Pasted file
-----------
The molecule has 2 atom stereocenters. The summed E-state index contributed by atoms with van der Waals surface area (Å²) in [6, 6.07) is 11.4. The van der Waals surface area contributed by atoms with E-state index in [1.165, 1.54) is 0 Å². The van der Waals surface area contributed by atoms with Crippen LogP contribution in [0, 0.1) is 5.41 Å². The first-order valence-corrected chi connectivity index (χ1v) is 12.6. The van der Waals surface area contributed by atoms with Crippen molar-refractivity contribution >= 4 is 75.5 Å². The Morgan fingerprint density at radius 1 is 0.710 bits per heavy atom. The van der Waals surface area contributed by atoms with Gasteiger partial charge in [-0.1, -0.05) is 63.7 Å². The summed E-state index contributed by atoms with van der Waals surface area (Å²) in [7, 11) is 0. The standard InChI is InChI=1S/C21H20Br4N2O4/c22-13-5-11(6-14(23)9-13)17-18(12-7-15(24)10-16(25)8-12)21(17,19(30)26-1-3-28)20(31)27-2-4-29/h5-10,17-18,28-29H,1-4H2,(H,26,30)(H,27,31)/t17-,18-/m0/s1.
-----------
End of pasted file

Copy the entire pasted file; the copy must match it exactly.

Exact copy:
The molecule has 2 atom stereocenters. The summed E-state index contributed by atoms with van der Waals surface area (Å²) in [6, 6.07) is 11.4. The van der Waals surface area contributed by atoms with E-state index in [1.165, 1.54) is 0 Å². The van der Waals surface area contributed by atoms with Crippen LogP contribution in [0, 0.1) is 5.41 Å². The first-order valence-corrected chi connectivity index (χ1v) is 12.6. The van der Waals surface area contributed by atoms with Crippen molar-refractivity contribution >= 4 is 75.5 Å². The Morgan fingerprint density at radius 1 is 0.710 bits per heavy atom. The van der Waals surface area contributed by atoms with Gasteiger partial charge in [-0.1, -0.05) is 63.7 Å². The summed E-state index contributed by atoms with van der Waals surface area (Å²) in [7, 11) is 0. The standard InChI is InChI=1S/C21H20Br4N2O4/c22-13-5-11(6-14(23)9-13)17-18(12-7-15(24)10-16(25)8-12)21(17,19(30)26-1-3-28)20(31)27-2-4-29/h5-10,17-18,28-29H,1-4H2,(H,26,30)(H,27,31)/t17-,18-/m0/s1.